When I moved in about 2 years ago, the bowl below the water line was
badly stained a brown colour. Thinking it was the obvious, I
eventually took the plunge to see if it would be easy to remove. It
simply wiped off and I had a perfectly white bowl.
However, the bowl is again starting to stain. It is flushed after
every use and the water is clear, there is no staining in the cistern.
Using a toilet brush would prevent anything building up over time, but
what would be causing it?
The water may look perfectly clear, but I can assure you it ain't. With
water standing in the bowl for any length of time, the small particles do
settle out against the porcelain. Try taking a white cup and filling it
with water from your tap, then let it stand on the window sill till it dries
out. You'll be amazed at what you find after all the water is gone.
the whole lot into the bowl and use a long handled washing up brush to get
it up to the rim. You may need to do this on and off for a couple of hours.
If you can be bothered to temporarily block the WC with a towel or
something, you can just leave it overnight.
IME this treatment lasts for a good couple of years. Once you get rid of the
salts, the colour can't build up so easily.
On Fri, 21 Nov 2003 08:59:22 -0000, "stuart noble"
I was recently in a supermarket in spain and for some reason found
myself in the household chemicals aisle. (What a great way to spend
part of your holiday).
I spied some stuff which appeared to be some sort of descaler and
eventually managed to work out that it was hydrochloric acid. Every
supermarket seems to have it (always right next to the household
ammonia - another chemical now rather uncommon in the UK).
Nice that you can still buy dangerous chemicals within the EU!
I would like to put HCl into my kettle and toilet from time to time.
(Actually I remember when I was young you could buy it here under the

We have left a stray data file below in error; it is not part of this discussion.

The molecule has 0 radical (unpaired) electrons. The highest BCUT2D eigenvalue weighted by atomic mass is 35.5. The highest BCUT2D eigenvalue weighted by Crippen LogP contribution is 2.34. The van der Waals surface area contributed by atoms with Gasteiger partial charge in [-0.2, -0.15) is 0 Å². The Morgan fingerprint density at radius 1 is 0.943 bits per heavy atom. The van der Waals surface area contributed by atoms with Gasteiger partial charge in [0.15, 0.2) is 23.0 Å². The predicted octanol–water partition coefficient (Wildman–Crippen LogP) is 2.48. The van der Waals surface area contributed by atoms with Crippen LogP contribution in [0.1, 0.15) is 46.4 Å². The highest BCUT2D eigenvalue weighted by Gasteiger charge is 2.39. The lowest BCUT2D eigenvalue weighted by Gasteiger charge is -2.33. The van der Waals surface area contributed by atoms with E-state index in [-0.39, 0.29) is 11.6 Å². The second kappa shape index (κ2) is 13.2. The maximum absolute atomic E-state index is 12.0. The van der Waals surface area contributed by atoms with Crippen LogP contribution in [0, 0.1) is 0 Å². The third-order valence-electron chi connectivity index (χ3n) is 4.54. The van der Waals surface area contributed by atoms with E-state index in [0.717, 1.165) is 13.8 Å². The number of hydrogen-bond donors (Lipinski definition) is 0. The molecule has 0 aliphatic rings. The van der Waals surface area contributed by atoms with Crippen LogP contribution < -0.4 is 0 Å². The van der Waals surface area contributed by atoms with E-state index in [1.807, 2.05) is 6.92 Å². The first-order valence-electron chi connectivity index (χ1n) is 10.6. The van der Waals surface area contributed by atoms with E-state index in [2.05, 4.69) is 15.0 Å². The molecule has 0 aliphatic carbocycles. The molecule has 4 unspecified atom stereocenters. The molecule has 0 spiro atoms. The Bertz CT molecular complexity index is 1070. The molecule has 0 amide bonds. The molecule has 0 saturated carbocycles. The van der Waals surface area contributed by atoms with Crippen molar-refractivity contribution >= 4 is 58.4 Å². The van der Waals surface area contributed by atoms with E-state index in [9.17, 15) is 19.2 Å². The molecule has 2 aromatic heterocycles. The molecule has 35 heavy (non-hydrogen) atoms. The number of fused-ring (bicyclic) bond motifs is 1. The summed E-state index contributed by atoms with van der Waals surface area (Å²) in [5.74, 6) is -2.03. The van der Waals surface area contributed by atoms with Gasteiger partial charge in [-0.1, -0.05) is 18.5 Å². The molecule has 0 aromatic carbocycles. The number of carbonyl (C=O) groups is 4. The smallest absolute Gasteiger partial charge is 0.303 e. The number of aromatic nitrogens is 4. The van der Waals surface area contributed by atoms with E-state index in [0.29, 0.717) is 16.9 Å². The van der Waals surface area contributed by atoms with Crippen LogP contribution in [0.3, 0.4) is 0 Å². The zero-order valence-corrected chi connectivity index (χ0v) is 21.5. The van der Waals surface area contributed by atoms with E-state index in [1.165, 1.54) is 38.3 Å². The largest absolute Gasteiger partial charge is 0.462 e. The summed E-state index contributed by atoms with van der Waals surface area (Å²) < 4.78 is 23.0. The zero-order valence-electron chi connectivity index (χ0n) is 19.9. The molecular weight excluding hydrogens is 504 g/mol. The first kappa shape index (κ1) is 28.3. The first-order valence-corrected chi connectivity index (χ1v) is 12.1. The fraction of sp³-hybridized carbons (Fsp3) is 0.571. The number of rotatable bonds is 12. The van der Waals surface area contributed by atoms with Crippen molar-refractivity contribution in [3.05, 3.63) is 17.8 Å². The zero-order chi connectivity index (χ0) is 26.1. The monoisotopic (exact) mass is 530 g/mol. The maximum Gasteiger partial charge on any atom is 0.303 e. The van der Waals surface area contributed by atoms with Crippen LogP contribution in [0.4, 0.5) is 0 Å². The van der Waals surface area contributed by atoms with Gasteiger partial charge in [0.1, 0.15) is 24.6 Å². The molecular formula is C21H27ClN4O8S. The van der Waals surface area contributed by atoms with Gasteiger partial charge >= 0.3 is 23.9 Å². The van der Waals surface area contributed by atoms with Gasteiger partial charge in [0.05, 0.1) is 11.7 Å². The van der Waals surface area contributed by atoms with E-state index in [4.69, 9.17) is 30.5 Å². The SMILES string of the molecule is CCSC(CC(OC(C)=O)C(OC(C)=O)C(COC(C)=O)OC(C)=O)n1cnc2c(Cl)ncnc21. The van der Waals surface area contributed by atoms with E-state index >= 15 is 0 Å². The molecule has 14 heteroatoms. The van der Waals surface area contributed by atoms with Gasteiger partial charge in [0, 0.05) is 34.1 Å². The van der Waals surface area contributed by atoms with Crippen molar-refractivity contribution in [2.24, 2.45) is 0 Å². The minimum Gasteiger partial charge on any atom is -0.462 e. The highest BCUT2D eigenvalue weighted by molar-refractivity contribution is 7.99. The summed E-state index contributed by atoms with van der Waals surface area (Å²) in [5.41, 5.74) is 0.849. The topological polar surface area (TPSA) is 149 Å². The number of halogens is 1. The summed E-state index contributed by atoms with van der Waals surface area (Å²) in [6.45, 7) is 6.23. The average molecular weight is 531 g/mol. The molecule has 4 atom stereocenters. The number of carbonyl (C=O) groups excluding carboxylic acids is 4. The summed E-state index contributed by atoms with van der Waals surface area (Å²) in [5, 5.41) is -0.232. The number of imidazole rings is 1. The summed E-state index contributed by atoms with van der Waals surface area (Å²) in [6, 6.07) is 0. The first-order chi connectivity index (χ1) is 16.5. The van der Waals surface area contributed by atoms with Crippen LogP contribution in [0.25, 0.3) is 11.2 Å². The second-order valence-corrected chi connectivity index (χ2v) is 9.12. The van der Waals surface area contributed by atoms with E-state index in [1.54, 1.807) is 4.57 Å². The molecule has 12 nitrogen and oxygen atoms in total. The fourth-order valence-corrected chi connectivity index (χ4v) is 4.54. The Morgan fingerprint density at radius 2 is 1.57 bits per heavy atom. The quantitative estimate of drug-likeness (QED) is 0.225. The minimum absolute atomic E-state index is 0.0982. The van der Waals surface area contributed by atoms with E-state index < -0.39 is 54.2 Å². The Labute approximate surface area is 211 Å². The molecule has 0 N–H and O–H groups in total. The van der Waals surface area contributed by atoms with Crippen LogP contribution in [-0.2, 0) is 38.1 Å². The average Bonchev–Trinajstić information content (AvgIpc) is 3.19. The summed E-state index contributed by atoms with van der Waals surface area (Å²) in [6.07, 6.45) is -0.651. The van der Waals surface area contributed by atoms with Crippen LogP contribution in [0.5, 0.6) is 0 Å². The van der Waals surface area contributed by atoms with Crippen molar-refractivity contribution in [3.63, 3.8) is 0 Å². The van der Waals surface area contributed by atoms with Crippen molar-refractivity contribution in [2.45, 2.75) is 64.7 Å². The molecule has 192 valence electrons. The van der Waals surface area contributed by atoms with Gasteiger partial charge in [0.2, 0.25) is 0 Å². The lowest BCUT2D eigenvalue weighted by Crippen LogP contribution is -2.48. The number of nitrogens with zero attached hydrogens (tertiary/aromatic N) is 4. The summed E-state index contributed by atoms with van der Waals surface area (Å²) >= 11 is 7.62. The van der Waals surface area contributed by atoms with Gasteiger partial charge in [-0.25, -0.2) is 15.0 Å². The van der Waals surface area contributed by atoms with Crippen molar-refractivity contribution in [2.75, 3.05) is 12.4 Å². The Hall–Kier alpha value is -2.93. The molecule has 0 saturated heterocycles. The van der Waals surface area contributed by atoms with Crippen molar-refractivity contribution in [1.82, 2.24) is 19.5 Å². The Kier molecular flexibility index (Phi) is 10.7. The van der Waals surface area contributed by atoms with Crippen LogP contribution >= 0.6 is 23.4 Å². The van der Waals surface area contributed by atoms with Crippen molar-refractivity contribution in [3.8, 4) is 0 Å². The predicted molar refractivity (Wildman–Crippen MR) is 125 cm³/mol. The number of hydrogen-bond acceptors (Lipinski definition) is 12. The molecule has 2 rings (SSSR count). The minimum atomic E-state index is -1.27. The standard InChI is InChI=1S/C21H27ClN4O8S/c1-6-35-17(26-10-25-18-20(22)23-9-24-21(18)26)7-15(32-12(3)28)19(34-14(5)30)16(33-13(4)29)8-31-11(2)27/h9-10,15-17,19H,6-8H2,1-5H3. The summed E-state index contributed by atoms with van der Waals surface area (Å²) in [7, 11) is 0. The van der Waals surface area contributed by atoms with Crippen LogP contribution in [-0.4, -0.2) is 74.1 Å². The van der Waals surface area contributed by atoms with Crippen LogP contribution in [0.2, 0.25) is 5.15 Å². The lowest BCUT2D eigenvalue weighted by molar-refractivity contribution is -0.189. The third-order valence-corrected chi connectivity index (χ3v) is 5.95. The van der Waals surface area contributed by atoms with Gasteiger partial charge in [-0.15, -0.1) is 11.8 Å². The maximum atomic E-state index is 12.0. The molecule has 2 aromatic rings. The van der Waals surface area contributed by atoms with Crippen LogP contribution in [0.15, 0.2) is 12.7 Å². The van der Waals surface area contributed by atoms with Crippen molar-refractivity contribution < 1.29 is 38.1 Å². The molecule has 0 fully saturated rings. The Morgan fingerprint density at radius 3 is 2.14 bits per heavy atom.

name "spirit of salt").
I'm planning to get some brick acid and pour it into my toilet. What
concentration would you recommend?
I've already tried emptying the trap and leaving it 24 hours with 2 litres
neat bleach filling the U-bend. It made it much cleaner, but there's still
loads of scale and general nastiness.
Doesn't need to be strong -- the scale dissolves easily with no
effort, just give it time. I use around a spoonful of Furnox
descaller (DS-3? -- large tubs available from B&Q or plumbers
merchant) dissolved in a pint of warm water and then poured
into the u-trap and left for an hour or overnight. You could
add a few drops of washing up liquid too if it's really bad,
but that's not necessary unless it looks really bad. (Don't add any
other cleaners as you might end up releasing clouds of chlorine
gas.) After leaving to soak, one wipe with the toilet brush and
flush, and brilliantly cleen loo, much more effectively and for
far less cost than any of the proprietry loo cleaners.
Bleach doesn't really clean anything like this, it just makes
the dirt invisible (for a short length of time).
Full strength, and leave it, slap the toilet lid down and put your
extractor in fill blast, or open a window. It will degrade rubber and
plastic seals and pipes so don't leave it more than overnoght, then
follow up with bleach to neutralise, wait, and do it again if necessary.
Neat bleach? Use neat caustic soda crystals :-) Turns turds into soap
and silt that does!
On Fri, 21 Nov 2003 15:06:29 -0000, "Christian McArdle"
I'm not certain how concentrated it is and have not used it for a
toilet application. Since you probably don't want something too
vicious I would have thought diluting 5:1 would be a good start.
Add acid to water, of course, and you definitely do not want any
bleach around because copious amounts of chlorine gas would be
released. You can always increase the concentration of acid if
Just remember ANY cement joints in the drains will be eroded by the
acid, do it too often and trouble awaits, the water companies don't like
it either, not only due to drain damage, but it kills the microbes in
the sewerage farms...
Niel, with a rather large acid treatment plant at work!
You still can, in decent builders merchants and hardware shoppes. Used
as brick cleaner.
GFor bogs tho its a tad drastic. Most of teh proprietary descalers work
well, and then one of those loobloo things chucked in teh cistern
ocasionally works well too.
Or fitr a water softener. That stops it forming in the first place.
Bad enscalation can be chipped out, complete with its brown stains...not
a nice job.
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